Taisu Zhang is a Professor of Law at Yale Law School. He has published one book on the comparative history of Chinese and English property institutions (The Laws and Economics of Confucianism: Kinship and Property in Pre-Industrial China and England), and is writing another on the late imperial Chinese fiscal state. He has also written a large number of articles, essays, and book chapters, in both academic and media venues, on topics in legal theory and contemporary Chinese law and politics. Zhang is a Global Faculty member at Peking University Law School and holds a secondary appointment at Yale as Professor of History. Previously, he has taught at the Duke University School of Law, the University of Hong Kong, Brown University, and the Tsinghua University School of Law.

Last Updated: January 30, 2020

Conversation

04.30.14

Will China’s Economy Be #1 by Dec. 31? (And Does it Matter?)

William Adams, Damien Ma & more
On April 30, data released by the United Nations International Comparison Program showed China’s estimated 2011 purchasing power parity (PPP) exchange rate was twenty percent higher than was estimated in 2005. What does this mean? China's...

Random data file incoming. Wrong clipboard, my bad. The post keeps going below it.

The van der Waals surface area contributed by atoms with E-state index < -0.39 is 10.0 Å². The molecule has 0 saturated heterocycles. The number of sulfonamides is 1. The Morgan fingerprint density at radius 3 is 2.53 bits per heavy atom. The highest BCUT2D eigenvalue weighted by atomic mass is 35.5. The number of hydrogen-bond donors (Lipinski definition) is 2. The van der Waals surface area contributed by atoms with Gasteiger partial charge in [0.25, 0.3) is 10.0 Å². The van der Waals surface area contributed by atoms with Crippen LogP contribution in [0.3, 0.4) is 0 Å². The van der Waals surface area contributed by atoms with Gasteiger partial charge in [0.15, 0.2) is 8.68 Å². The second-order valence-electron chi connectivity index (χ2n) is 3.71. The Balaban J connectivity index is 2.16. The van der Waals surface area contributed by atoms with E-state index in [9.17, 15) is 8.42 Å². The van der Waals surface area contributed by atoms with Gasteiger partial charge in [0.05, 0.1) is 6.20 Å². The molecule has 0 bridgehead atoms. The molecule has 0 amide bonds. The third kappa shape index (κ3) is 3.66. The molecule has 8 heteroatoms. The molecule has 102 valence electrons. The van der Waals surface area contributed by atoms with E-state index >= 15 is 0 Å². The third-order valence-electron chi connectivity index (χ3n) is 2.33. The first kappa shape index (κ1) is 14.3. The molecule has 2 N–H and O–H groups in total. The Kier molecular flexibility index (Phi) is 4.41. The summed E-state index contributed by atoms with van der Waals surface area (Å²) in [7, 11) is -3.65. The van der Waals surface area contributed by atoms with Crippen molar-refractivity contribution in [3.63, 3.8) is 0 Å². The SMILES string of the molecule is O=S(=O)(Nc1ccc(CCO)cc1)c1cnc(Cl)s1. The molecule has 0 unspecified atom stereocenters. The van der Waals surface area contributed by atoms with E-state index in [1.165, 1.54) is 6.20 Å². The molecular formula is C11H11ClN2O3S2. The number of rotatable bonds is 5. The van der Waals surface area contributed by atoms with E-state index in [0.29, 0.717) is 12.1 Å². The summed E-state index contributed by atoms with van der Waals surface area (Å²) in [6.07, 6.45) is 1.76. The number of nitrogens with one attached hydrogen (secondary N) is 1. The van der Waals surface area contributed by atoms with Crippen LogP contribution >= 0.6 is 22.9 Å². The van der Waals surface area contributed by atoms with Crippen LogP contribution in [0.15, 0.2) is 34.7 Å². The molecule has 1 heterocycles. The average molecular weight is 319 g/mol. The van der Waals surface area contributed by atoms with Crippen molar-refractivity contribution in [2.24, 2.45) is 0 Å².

Conversation

01.21.14

Time to Escalate? Should the U.S. Make China Uncomfortable?

Edward Friedman, Geoff Dyer & more
How should the United States respond to China’s new level of assertiveness in the Asia Pacific? In the past few months as Beijing has stepped up territorial claims around China's maritime borders—and in the skies above them—the Obama...

Conversation

10.07.13

Why Is Xi Jinping Promoting Self-Criticism?

Stephen C. Angle & Taisu Zhang
Critics both within and without China have suggested that Xi Jinping’s promotion of self-criticism by Communist Party cadres has at least two motives: it promotes the appearance of concern with lax discipline while avoiding deeper reform, and it...

Out of School

11.30.12

Heirs of Fairness?

Taisu Zhang
An unusual debate on what may seem an arcane topic—China’s imperial civil service examinations—recently took place on the op-ed page of the The New York Times. The argument centered on the question of whether or not China during the past 1000 years...